Maybe there is no hope for them and the best we can hope for the world is better rules and better enforcement and worse punishment because we are full of the knowledge of good and evil.

God sent Adam and Eve out of the Garden of Eden. There was no place in paradise for a couple who had that sort of knowledge. But He didn’t send them out naked. Nor did He send them out with the pitiful fig leaves that they had made for themselves. God personally made each of them clothes of wool and leather. This is a sign of how he really feels about them. This is the sign of His unconditional love. This is the beginning of the story of God’s redemption of the world.

I met an electrician named Bert while doing a home visit of newcomers who had recently attended our church. Years before, Bert’s sister had married a not very nice man who drank heavily, and during one of his rages he had murdered Bert’s sister. Shortly afterward, the husband pled guilty to second degree murder and received a fifteen-year sentence. Bert was angered that he hadn’t received the death penalty. Angry and embittered by the lack of justice, he started drinking heavily himself. Eventually he experienced the losses many drinkers do and found himself desperately short of cash. An opportunity arose for him to be an arsonist for an insurance fraud scheme. He made some money, and had another opportunity to do it again. Shortly after this, and a few weeks before my visit, he experienced the unconditional love of Jesus. I don’t know the details, but he recounted to me his amazement at deliverance from alcoholism. He went to church for the first time in over twenty years.

Bert’s story is representative of many of our redemption stories. We don’t suddenly have a clearer knowledge of right or wrong. We don’t suddenly become better at following rules. We are miraculously returned to our primary relationship with our creator. The unconditional love of our Father as demonstrated by the life of Jesus Christ is carried to us by the work of the Holy Spirit. When we no longer experience the alienation from our creator, the sins of our past are forgotten. God forgives our sins. We can turn from the dark path to the light, maybe stumbling along the way, but at least stumbling in the right direction. This is what redeems the world, one sinner at a time.

But that’s not the end of Bert’s story.

A few months later, he decided to confess his arson crimes and turn state’s evidence. He received a short prison sentence, and after his release signed up for a prison ministry, sharing the Gospel to inmates in monthly group meetings. He showed up at the state prison for one meeting and came face-to-face with his sister’s murderer, the man he had sworn to kill if he ever got the chance.

He describes what happened next as the second miracle of his life. He experienced shock followed by memories of rage and hatred. Bert could have hurt him badly–he has the size and temperament to make that possible. Instead, quite unexpectedly, he was overwhelmed by love and compassion. They hugged each other and wept.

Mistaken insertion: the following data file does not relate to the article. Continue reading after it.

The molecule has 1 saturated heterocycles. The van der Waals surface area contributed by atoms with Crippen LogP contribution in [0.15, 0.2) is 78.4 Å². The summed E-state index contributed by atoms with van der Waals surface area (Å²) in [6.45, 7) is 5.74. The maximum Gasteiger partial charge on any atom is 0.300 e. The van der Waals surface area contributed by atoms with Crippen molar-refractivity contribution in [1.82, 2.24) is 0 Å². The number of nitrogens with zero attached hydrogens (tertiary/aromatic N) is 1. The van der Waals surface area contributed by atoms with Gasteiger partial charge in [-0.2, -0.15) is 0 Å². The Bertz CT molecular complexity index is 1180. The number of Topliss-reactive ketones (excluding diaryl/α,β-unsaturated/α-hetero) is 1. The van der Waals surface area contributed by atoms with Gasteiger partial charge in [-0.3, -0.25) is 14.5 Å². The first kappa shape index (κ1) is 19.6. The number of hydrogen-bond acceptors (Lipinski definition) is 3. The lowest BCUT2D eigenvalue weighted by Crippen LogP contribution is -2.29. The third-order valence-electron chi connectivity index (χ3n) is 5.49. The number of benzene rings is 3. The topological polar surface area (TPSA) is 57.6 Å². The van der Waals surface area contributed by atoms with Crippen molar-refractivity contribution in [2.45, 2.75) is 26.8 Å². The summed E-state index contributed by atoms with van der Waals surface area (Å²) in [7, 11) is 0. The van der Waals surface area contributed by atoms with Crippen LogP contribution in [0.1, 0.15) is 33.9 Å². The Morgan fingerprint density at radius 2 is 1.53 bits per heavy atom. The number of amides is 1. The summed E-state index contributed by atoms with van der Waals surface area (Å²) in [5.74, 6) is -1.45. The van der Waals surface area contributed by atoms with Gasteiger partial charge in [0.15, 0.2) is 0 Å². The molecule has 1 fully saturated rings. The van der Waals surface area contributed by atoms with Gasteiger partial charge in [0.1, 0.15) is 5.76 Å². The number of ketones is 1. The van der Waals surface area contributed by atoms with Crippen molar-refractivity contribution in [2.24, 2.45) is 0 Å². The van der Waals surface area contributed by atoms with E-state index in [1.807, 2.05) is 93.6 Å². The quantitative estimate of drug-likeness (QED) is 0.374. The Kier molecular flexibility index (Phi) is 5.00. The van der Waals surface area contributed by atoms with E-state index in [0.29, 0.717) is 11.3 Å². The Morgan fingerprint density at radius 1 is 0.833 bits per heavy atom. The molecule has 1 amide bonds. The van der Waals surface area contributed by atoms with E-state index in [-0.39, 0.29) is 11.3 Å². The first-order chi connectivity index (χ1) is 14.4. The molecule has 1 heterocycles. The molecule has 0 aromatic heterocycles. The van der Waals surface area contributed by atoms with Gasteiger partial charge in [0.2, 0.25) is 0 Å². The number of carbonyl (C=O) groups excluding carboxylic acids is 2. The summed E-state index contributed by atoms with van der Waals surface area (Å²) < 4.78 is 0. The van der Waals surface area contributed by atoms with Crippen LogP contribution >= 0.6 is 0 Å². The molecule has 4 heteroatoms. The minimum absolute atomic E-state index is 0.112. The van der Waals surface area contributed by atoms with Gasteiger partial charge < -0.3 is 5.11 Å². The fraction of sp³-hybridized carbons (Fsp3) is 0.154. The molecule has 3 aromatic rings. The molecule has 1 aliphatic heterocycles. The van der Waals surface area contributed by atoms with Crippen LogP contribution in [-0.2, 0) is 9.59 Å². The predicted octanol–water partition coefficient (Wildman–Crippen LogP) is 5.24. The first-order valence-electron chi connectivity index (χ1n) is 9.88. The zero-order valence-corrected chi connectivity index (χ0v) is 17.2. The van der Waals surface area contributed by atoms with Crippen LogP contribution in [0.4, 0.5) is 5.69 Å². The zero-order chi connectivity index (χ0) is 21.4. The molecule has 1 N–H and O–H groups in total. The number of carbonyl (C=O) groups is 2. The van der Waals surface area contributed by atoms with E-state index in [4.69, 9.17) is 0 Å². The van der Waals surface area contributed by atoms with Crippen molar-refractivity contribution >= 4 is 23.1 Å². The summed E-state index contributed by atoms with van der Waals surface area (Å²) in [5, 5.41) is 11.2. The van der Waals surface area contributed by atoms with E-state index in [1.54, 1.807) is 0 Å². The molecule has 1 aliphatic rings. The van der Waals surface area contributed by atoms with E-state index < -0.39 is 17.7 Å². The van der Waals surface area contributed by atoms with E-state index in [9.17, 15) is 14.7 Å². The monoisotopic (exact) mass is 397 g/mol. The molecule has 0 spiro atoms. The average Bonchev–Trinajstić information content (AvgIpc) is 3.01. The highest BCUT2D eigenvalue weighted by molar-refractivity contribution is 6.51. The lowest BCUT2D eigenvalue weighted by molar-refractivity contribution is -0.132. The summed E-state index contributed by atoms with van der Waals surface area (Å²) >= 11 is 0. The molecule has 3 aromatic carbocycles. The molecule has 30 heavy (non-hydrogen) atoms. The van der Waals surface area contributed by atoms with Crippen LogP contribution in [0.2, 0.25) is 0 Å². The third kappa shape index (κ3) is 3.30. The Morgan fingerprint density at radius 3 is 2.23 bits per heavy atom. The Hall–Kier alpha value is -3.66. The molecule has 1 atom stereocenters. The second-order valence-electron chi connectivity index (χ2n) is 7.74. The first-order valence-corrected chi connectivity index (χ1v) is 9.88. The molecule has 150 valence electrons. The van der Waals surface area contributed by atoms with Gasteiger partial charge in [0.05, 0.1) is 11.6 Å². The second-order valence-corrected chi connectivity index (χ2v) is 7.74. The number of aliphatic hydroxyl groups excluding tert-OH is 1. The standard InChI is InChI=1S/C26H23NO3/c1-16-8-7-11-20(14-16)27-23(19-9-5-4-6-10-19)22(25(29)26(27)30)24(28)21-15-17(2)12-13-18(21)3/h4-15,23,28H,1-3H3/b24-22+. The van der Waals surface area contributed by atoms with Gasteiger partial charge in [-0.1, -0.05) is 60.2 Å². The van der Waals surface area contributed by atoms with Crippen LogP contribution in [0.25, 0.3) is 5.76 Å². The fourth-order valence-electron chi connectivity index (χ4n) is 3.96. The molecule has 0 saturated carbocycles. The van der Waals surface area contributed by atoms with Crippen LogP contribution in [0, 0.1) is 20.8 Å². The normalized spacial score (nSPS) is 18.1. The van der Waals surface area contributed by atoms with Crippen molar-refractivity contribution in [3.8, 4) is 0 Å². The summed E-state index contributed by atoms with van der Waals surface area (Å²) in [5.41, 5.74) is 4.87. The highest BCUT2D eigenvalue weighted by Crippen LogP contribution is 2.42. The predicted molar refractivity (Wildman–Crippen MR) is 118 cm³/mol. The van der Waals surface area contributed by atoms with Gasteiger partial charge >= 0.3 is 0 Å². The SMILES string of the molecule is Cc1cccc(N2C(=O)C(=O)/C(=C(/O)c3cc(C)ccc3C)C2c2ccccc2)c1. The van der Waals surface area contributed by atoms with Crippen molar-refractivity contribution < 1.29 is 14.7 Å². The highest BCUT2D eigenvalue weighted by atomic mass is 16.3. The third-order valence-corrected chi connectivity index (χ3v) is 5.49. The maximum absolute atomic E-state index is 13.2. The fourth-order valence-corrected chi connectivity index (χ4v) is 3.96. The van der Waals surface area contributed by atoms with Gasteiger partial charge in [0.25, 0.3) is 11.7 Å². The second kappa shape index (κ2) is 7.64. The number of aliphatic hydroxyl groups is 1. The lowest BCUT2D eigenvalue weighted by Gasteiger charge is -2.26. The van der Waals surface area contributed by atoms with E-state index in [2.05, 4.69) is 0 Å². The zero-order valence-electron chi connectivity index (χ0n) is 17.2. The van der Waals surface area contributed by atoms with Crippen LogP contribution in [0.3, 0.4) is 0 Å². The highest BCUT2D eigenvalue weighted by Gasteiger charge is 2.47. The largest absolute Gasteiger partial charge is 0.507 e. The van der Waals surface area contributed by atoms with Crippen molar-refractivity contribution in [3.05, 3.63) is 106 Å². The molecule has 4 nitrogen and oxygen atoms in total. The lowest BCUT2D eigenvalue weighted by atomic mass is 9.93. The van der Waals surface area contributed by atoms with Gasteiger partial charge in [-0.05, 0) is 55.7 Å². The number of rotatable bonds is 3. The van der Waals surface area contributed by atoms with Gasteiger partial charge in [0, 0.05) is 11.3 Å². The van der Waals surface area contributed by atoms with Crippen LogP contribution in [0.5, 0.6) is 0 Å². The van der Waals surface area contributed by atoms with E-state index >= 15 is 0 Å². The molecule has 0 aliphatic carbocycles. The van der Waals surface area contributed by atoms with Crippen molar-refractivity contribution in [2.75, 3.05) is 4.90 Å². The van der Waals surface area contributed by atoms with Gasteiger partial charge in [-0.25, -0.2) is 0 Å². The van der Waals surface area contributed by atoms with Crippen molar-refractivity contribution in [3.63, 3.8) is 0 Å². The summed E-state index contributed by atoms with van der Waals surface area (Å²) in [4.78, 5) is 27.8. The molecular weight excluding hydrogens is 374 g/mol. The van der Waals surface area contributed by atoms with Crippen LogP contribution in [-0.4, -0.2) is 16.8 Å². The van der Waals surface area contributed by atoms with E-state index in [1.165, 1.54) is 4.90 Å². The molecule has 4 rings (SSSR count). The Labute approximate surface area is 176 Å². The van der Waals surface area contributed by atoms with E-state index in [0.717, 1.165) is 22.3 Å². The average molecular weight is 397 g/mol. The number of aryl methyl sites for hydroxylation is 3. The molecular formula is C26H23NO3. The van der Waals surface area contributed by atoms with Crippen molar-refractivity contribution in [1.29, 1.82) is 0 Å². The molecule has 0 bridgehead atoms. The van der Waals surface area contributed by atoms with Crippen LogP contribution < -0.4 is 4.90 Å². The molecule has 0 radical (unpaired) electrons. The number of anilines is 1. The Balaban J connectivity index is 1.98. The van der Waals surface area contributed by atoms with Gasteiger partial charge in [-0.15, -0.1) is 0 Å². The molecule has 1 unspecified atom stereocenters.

Unconditional love and forgiveness by grace leads to unconditional love and forgiveness by grace. One man forgives another. This is what redeems the world, one sinner at a time.

For me, and maybe for a lot of Christians, our danger lies less in our temptations than our complacency. I mentioned before an afternoon when I sat in my room reading the Bible and thought about how little the appeal of Christianity has to those who are not imminently expecting hell and damnation for suffering from the consequences of sin. I felt pretty good about myself. I didn’t lie, cheat, or steal, had no plans to commit murder or adultery, didn’t covet much, and attended church regularly, even tithing. I figured I wasn’t much of a sinner. That’s when I prayed for God to show me my sin, and He told me, quite promptly, that I was greedy. That led to a chain of experiences where I learned a lot about God’s provision in all circumstances and the fear that drove my greed was quite unfounded.

My story is not a great one involving murders and addiction and felony level crimes. It’s a little story about a common sin, a sin not even thought of as reprehensible in our culture. But it’s still the story of a God who sees me going on the dark path and intervenes to let me know I am loved and I don’t have to be afraid and I can turn around and go back to the light. And all those missteps on the dark path? Forgiven by the Father.

So, yes, I believe in the unconditional love of the Father as demonstrated by the life of Jesus Christ and the work of the Holy Spirit, and, in other words, I believe in the forgiveness of sins. This is what redeems the world, one sinner at a time.